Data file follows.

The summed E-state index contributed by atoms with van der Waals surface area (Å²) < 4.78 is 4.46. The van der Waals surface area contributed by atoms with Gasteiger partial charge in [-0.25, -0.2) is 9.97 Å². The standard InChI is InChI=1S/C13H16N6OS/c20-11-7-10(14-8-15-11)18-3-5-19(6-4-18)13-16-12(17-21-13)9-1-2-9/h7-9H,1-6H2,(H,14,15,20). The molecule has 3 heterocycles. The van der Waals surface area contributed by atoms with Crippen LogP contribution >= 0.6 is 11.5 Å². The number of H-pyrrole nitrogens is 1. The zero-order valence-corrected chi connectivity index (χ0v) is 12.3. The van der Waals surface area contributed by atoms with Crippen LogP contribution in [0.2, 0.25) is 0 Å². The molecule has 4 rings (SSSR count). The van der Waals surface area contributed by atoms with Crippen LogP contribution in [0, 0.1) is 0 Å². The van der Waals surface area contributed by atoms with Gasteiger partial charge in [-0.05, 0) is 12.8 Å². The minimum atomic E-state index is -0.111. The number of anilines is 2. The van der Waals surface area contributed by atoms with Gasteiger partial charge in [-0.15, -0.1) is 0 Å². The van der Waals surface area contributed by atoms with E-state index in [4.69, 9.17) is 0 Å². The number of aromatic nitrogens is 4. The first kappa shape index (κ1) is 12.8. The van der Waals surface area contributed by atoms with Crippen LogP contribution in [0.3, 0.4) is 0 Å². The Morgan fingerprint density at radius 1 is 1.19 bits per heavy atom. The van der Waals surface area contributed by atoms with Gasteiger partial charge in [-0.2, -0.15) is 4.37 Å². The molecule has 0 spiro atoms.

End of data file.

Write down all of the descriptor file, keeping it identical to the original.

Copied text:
The summed E-state index contributed by atoms with van der Waals surface area (Å²) < 4.78 is 4.46. The van der Waals surface area contributed by atoms with Gasteiger partial charge in [-0.25, -0.2) is 9.97 Å². The standard InChI is InChI=1S/C13H16N6OS/c20-11-7-10(14-8-15-11)18-3-5-19(6-4-18)13-16-12(17-21-13)9-1-2-9/h7-9H,1-6H2,(H,14,15,20). The molecule has 3 heterocycles. The van der Waals surface area contributed by atoms with Crippen LogP contribution >= 0.6 is 11.5 Å². The number of H-pyrrole nitrogens is 1. The zero-order valence-corrected chi connectivity index (χ0v) is 12.3. The van der Waals surface area contributed by atoms with Crippen LogP contribution in [0.2, 0.25) is 0 Å². The molecule has 4 rings (SSSR count). The van der Waals surface area contributed by atoms with Crippen LogP contribution in [0, 0.1) is 0 Å². The van der Waals surface area contributed by atoms with Gasteiger partial charge in [-0.05, 0) is 12.8 Å². The minimum atomic E-state index is -0.111. The number of anilines is 2. The van der Waals surface area contributed by atoms with Gasteiger partial charge in [-0.15, -0.1) is 0 Å². The van der Waals surface area contributed by atoms with E-state index in [4.69, 9.17) is 0 Å². The number of aromatic nitrogens is 4. The first kappa shape index (κ1) is 12.8. The van der Waals surface area contributed by atoms with Crippen LogP contribution in [0.3, 0.4) is 0 Å². The Morgan fingerprint density at radius 1 is 1.19 bits per heavy atom. The van der Waals surface area contributed by atoms with Gasteiger partial charge in [-0.2, -0.15) is 4.37 Å². The molecule has 0 spiro atoms.